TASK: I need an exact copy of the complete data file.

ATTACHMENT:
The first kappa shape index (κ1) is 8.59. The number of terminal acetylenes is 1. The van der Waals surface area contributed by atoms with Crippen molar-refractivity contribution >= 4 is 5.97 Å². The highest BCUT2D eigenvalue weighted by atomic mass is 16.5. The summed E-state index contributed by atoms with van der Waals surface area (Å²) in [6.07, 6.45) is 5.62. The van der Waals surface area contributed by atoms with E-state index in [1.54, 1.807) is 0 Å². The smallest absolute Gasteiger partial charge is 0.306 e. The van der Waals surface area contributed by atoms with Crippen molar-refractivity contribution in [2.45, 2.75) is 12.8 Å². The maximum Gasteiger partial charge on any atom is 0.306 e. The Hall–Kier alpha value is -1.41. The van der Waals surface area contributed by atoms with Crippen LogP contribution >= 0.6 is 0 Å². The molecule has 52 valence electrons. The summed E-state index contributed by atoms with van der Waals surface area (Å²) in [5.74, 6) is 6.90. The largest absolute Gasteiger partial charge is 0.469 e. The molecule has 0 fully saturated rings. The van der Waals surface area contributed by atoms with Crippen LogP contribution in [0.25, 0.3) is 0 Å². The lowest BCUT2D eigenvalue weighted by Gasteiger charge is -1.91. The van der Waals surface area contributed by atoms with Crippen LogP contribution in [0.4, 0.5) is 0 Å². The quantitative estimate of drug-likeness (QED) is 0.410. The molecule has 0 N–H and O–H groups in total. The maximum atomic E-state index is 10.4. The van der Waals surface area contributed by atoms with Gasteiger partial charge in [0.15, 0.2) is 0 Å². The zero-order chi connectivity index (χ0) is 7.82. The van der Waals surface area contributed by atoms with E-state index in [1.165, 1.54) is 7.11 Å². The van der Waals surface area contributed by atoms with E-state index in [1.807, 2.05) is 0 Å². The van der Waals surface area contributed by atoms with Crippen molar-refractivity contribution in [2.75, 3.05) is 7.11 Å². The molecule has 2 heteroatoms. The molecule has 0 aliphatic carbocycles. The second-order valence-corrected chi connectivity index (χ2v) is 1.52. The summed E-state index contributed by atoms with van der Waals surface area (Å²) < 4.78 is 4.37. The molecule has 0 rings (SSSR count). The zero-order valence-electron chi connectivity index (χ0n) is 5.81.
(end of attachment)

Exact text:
The first kappa shape index (κ1) is 8.59. The number of terminal acetylenes is 1. The van der Waals surface area contributed by atoms with Crippen molar-refractivity contribution >= 4 is 5.97 Å². The highest BCUT2D eigenvalue weighted by atomic mass is 16.5. The summed E-state index contributed by atoms with van der Waals surface area (Å²) in [6.07, 6.45) is 5.62. The van der Waals surface area contributed by atoms with E-state index in [1.54, 1.807) is 0 Å². The smallest absolute Gasteiger partial charge is 0.306 e. The van der Waals surface area contributed by atoms with Crippen molar-refractivity contribution in [2.45, 2.75) is 12.8 Å². The maximum Gasteiger partial charge on any atom is 0.306 e. The Hall–Kier alpha value is -1.41. The van der Waals surface area contributed by atoms with Crippen LogP contribution >= 0.6 is 0 Å². The molecule has 52 valence electrons. The summed E-state index contributed by atoms with van der Waals surface area (Å²) in [5.74, 6) is 6.90. The largest absolute Gasteiger partial charge is 0.469 e. The molecule has 0 fully saturated rings. The van der Waals surface area contributed by atoms with Crippen LogP contribution in [0.25, 0.3) is 0 Å². The lowest BCUT2D eigenvalue weighted by Gasteiger charge is -1.91. The van der Waals surface area contributed by atoms with Crippen LogP contribution in [0.4, 0.5) is 0 Å². The quantitative estimate of drug-likeness (QED) is 0.410. The molecule has 0 N–H and O–H groups in total. The maximum atomic E-state index is 10.4. The van der Waals surface area contributed by atoms with Gasteiger partial charge in [0.15, 0.2) is 0 Å². The zero-order chi connectivity index (χ0) is 7.82. The van der Waals surface area contributed by atoms with E-state index in [1.165, 1.54) is 7.11 Å². The van der Waals surface area contributed by atoms with E-state index in [1.807, 2.05) is 0 Å². The van der Waals surface area contributed by atoms with Crippen molar-refractivity contribution in [2.75, 3.05) is 7.11 Å². The molecule has 2 heteroatoms. The molecule has 0 aliphatic carbocycles. The second-order valence-corrected chi connectivity index (χ2v) is 1.52. The summed E-state index contributed by atoms with van der Waals surface area (Å²) < 4.78 is 4.37. The molecule has 0 rings (SSSR count). The zero-order valence-electron chi connectivity index (χ0n) is 5.81.